Let me confess just the following to you: it costs a lot to believe that we don’t come back after death. It would be tragically inhuman not to come back. But I would want to come in another form: stone, animal or flower. And who said that it won’t be like this?
Maria Martins in an interview with O Jornal, November 9, 1956.
On March 22, 1943, Maria Martins opened her third solo exhibition, at the Valentine Gallery in New York. Maria: New Sculptures shared the gallery space with Mondrian: New Paintings. To Mondrian’s clear vertical and horizontal lines, then colorful and fragmented, Maria counterposed her dark, intertwined forms. It was the Amazon that she sought to represent in this show, not only in images but also in words: to accompany the exhibition of the pieces she prepared a catalogue in English, in which she briefly told the myths surrounding the eight characters presented: Amazônia, Cobra Grande, Boiuna, Yara, Yemenjá, Aiokâ, Iacy and Boto.
This set of sculptures marks a decisive change in the formal conception of Maria Martins’ work. If her pieces previously tended towards a more traditional representation of the human figure, with defined curves, her characters, though still recognizable, are now fused in an intricacy of leaves and branches that represent the tropical forest The human figure begins from this point to be integrated into nature, becoming confused with it and, ultimately, metamorphosing into it.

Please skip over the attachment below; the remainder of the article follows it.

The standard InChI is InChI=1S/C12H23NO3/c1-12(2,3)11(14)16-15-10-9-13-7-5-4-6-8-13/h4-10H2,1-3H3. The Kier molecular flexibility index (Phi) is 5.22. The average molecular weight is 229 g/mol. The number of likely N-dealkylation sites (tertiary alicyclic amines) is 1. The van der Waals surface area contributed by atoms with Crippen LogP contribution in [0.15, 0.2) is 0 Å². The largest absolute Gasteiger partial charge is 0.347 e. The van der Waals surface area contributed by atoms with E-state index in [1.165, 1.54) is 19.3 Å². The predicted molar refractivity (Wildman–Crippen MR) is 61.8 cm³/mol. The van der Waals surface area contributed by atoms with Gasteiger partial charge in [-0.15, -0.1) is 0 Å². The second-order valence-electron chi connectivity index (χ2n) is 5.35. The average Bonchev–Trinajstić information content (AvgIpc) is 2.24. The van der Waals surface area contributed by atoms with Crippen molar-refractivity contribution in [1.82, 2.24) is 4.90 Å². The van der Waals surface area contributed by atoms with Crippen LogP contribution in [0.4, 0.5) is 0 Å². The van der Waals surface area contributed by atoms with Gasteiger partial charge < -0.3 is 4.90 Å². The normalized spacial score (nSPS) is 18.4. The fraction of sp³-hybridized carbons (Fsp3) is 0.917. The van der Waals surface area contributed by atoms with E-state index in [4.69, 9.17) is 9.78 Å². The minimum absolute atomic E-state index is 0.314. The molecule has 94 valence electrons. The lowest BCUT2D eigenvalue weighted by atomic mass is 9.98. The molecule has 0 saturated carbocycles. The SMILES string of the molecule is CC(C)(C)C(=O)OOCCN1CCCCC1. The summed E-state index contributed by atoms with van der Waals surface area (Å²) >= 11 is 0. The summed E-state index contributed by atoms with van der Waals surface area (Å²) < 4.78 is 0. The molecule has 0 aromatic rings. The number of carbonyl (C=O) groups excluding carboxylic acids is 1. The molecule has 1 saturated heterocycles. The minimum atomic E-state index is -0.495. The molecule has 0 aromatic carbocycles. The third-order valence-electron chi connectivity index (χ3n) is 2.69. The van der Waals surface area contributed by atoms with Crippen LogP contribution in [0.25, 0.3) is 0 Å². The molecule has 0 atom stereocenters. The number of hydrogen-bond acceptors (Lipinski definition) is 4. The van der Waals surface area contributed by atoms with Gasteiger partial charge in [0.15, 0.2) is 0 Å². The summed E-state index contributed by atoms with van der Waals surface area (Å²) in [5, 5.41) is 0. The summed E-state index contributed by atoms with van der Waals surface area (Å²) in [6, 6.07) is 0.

This exhibition seeks to capture the continuous transformations of form throughout Maria’s artistic development, not only in her sculptures, but also in the paintings, drawings, and prints that dialogue with them. The idea is to show how the disfiguration of the human, in her work, is always the beginning of the figuration of another form, which at times comes close to being vegetal, and at others, animal. To this end, the exhibition has been divided into five sections – Trópicos, Lianas, Deusas e Monstros, Cantos, Esqueletos – determined from the communication of form rather than by chronology. The sections are not intended to be stagnant, but on the contrary, fluid (metamorphosis has no end). There are works that meet in the passage between one and the other, that oscillate between here and there.
Extracts from Euclides da Cunha, Alberto Rangel, Mário de Andrade, Raul Bopp and Clarice Lispector punctuate the exhibition. The aim of these is to show how the work of Maria Martins was in tune with all Brazilian modern thought (not just modernist) of form as unceasing formation.
As a complement to the sculptures, paintings, drawings and prints exhibited, a piece of jewelry designed by Maria Martins and a series of seventeen ceramics from her house in Petrópolis will be on display. The artist’s activity as a writer is also considered here, with her three books and articles published by her in the Correio da Manhã newspaper, the latter almost unknown today.